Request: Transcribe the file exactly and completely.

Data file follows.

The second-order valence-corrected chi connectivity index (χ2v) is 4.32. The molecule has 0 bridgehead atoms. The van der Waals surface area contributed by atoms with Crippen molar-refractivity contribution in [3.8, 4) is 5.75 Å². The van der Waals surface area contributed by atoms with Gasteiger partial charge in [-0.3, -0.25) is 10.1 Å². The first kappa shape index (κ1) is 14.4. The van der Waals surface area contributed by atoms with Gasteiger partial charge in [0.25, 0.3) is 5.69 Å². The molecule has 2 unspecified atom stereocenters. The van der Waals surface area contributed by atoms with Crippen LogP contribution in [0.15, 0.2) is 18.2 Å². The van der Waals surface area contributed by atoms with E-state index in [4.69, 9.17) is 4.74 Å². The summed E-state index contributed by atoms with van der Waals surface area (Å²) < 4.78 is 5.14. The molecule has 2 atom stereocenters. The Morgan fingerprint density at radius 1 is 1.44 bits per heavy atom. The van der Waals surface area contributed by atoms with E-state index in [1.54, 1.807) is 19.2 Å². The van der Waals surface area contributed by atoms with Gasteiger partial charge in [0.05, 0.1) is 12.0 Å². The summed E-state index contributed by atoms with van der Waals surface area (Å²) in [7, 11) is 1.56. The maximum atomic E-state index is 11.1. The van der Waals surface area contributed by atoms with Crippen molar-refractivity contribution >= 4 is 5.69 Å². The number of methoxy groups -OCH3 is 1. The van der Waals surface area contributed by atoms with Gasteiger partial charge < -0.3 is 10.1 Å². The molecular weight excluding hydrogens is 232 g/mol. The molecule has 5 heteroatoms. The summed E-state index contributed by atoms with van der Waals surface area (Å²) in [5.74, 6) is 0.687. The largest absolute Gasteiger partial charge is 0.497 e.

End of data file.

The second-order valence-corrected chi connectivity index (χ2v) is 4.32. The molecule has 0 bridgehead atoms. The van der Waals surface area contributed by atoms with Crippen molar-refractivity contribution in [3.8, 4) is 5.75 Å². The van der Waals surface area contributed by atoms with Gasteiger partial charge in [-0.3, -0.25) is 10.1 Å². The first kappa shape index (κ1) is 14.4. The van der Waals surface area contributed by atoms with Gasteiger partial charge in [0.25, 0.3) is 5.69 Å². The molecule has 2 unspecified atom stereocenters. The van der Waals surface area contributed by atoms with Crippen LogP contribution in [0.15, 0.2) is 18.2 Å². The van der Waals surface area contributed by atoms with E-state index in [4.69, 9.17) is 4.74 Å². The summed E-state index contributed by atoms with van der Waals surface area (Å²) < 4.78 is 5.14. The molecule has 2 atom stereocenters. The Morgan fingerprint density at radius 1 is 1.44 bits per heavy atom. The van der Waals surface area contributed by atoms with E-state index in [1.54, 1.807) is 19.2 Å². The van der Waals surface area contributed by atoms with Gasteiger partial charge in [0.05, 0.1) is 12.0 Å². The summed E-state index contributed by atoms with van der Waals surface area (Å²) in [7, 11) is 1.56. The maximum atomic E-state index is 11.1. The van der Waals surface area contributed by atoms with Crippen molar-refractivity contribution >= 4 is 5.69 Å². The number of methoxy groups -OCH3 is 1. The van der Waals surface area contributed by atoms with Gasteiger partial charge < -0.3 is 10.1 Å². The molecular weight excluding hydrogens is 232 g/mol. The molecule has 5 heteroatoms. The summed E-state index contributed by atoms with van der Waals surface area (Å²) in [5.74, 6) is 0.687. The largest absolute Gasteiger partial charge is 0.497 e.